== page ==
The evolution of women's erotic dreams.
Tobacco companies are shifting their business toward selling smokeless tobacco in a pouch, aka snus. R.J. Reynolds is test-marketing it in two cities; Philip Morris is trying it in two others. Rationales: 1) Snus users get less cancer than smokers. 2) They produce no passive smoke. 3) This is a way to sell more tobacco as the cigarette market wanes. 4) Unlike regular smokeless tobacco, the new products put the tobacco in something like a tea bag, so you don't have to spit. Companies' spin: Great taste, less killing. Critics' view: It's wrong to market snus as safe, since it's still addictive and causes pancreatic cancer. (For previous updates on the shift to smokeless tobacco, click here and here. For oral sex and oral cancer, click here. To post your thoughts on the safety of smokeless tobacco, click here.)
Latest Human Nature columns: 1) The spread of virgin births. 2) The abolition of menstruation. 3) The chess match of man and machine. 4) Ultrasound and the future of abortion. 5) The global market in human organs. 6) The evolution of brains and morals. 7) Machines that read your mind. 8) Invasion of the naked body scanners. 9) The future of pain-beaming weapons.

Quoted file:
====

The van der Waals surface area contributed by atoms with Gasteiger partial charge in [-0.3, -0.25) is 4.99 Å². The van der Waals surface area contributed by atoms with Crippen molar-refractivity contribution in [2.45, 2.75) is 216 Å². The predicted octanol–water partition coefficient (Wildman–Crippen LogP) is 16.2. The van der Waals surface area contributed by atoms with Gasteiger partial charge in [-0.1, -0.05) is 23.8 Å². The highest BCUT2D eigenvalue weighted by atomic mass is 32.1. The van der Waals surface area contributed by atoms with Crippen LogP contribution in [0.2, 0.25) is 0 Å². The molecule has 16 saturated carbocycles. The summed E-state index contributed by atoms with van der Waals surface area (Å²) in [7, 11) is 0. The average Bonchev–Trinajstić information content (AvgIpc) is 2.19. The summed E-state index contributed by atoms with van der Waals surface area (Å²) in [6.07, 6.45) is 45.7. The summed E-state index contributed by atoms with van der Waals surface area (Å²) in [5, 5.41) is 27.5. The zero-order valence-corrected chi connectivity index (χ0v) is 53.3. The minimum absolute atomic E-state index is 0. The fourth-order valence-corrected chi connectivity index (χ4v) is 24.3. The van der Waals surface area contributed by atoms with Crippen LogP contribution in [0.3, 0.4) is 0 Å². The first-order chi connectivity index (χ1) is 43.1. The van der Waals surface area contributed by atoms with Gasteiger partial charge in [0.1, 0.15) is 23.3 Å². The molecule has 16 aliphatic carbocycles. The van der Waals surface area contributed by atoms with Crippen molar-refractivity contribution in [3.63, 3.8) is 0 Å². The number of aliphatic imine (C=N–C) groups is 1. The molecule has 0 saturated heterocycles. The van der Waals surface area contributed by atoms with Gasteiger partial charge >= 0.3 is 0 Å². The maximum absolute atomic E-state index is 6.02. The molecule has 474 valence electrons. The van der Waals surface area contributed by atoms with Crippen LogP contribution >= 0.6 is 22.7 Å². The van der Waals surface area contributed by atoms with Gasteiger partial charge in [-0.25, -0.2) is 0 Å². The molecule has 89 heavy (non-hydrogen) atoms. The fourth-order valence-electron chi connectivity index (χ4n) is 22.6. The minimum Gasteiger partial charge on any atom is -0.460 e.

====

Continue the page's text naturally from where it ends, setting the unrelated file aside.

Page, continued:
* Correction, June 14, 2007: The item on captchas (Completely Automated Public Turing Test to Tell Computers and Humans Apart) originally said that test images had become so hard to decipher that a company's chief technology officer flunked 75 percent of them. The source article actually said that the CTO passed 75 percent of the tests, which were administered by Ticketmaster. For this mistranslation, Human Nature blames … human error. Return to the corrrected sentence.
Will Saletan covers science, technology, and politics for Slate and says a lot of things that get him in trouble.
Photograph of nun on Slate's home page by Digital Vision.